Neurobiological, familial and genetic risk factors for dimensional psychopathology in the Adolescent Brain Cognitive Development study

Mol Psychiatry. 2022 Jun;27(6):2731-2741. doi: 10.1038/s41380-022-01522-w. Epub 2022 Mar 31.


Background: Adolescence is a key period for brain development and the emergence of psychopathology. The Adolescent Brain Cognitive Development (ABCD) study was created to study the biopsychosocial factors underlying healthy and pathological brain development during this period, and comprises the world's largest youth cohort with neuroimaging, family history and genetic data.

Methods: We examined 9856 unrelated 9-to-10-year-old participants in the ABCD study drawn from 21 sites across the United States, of which 7662 had multimodal magnetic resonance imaging scans passing quality control, and 4447 were non-Hispanic white and used for polygenic risk score analyses. Using data available at baseline, we associated eight 'syndrome scale scores' from the Child Behavior Checklist-summarizing anxious/depressed symptoms, withdrawn/depressed symptoms, somatic complaints, social problems, thought problems, attention problems, rule-breaking behavior, and aggressive behavior-with resting-state functional and structural brain magnetic resonance imaging measures; eight indicators of family history of psychopathology; and polygenic risk scores for major depression, bipolar disorder, schizophrenia, attention deficit hyperactivity disorder (ADHD) and anorexia nervosa. As a sensitivity analysis, we excluded participants with clinically significant (>97th percentile) or borderline (93rd-97th percentile) scores for each dimension.

Results: Most Child Behavior Checklist dimensions were associated with reduced functional connectivity within one or more of four large-scale brain networks-default mode, cingulo-parietal, dorsal attention, and retrosplenial-temporal. Several dimensions were also associated with increased functional connectivity between the default mode, dorsal attention, ventral attention and cingulo-opercular networks. Conversely, almost no global or regional brain structural measures were associated with any of the dimensions. Every family history indicator was associated with every dimension. Major depression polygenic risk was associated with six of the eight dimensions, whereas ADHD polygenic risk was exclusively associated with attention problems and externalizing behavior (rule-breaking and aggressive behavior). Bipolar disorder, schizophrenia and anorexia nervosa polygenic risk were not associated with any of the dimensions. Many associations remained statistically significant even after excluding participants with clinically significant or borderline psychopathology, suggesting that the same risk factors that contribute to clinically significant psychopathology also contribute to continuous variation within the clinically normal range.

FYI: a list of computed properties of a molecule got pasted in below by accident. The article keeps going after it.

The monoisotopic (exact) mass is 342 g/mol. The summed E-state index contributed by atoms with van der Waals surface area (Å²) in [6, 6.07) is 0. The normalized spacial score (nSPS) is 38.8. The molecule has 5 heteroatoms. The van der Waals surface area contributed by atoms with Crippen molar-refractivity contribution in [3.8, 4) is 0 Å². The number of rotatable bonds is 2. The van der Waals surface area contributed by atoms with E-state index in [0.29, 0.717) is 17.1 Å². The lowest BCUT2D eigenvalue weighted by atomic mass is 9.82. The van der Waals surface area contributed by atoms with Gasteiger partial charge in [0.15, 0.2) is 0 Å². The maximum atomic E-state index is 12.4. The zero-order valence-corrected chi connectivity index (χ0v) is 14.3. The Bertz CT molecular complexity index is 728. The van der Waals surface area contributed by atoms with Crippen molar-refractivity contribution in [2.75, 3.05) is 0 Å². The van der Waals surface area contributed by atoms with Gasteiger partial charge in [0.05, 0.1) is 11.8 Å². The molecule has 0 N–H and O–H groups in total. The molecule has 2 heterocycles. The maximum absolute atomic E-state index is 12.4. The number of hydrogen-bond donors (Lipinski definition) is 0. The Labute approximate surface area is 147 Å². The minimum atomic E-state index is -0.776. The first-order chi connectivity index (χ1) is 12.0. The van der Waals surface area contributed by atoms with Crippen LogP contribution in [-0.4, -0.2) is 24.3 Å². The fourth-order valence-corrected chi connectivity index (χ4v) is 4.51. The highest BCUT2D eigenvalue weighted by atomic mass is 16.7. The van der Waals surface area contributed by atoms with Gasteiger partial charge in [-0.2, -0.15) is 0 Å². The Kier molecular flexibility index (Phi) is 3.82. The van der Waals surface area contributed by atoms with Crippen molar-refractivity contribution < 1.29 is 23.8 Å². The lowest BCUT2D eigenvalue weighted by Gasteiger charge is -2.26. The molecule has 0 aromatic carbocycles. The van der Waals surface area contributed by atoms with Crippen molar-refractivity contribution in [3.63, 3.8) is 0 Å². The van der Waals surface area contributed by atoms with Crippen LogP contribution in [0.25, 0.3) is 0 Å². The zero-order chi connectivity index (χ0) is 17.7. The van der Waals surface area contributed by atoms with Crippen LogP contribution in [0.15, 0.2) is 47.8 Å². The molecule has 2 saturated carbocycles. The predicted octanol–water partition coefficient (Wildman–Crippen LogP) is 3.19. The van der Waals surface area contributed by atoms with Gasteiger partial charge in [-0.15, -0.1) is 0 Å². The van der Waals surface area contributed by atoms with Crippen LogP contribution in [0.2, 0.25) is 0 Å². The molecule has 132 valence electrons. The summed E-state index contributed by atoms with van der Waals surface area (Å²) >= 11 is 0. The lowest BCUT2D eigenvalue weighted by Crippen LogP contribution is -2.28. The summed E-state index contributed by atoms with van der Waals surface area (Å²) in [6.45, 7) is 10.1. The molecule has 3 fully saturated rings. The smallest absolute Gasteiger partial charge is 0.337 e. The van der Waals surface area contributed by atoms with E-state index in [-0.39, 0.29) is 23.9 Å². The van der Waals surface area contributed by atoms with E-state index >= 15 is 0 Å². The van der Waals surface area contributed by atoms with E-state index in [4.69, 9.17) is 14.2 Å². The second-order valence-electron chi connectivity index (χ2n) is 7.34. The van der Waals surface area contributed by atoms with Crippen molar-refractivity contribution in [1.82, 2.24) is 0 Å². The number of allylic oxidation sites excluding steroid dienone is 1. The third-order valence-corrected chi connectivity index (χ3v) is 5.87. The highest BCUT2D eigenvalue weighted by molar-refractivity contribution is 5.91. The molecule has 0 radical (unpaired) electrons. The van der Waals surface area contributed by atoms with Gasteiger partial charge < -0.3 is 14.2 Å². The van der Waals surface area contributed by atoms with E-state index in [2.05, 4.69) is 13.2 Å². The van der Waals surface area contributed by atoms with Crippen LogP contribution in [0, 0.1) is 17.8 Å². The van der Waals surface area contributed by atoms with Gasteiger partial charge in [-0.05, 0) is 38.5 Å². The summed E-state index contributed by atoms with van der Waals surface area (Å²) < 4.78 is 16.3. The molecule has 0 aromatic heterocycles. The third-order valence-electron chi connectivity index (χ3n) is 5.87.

Conclusions: This study codifies neurobiological, familial and genetic risk factors for dimensional psychopathology across a population-scale cohort of community-dwelling preadolescents. Future efforts are needed to understand how these multiple modalities of risk intersect to influence trajectories of psychopathology into late adolescence and adulthood.

Publication types

  • Research Support, Non-U.S. Gov't

MeSH terms

  • Adolescent
  • Adult
  • Attention Deficit Disorder with Hyperactivity*
  • Brain*
  • Child
  • Cognition
  • Humans
  • Magnetic Resonance Imaging
  • Psychopathology
  • Risk Factors

Grants and funding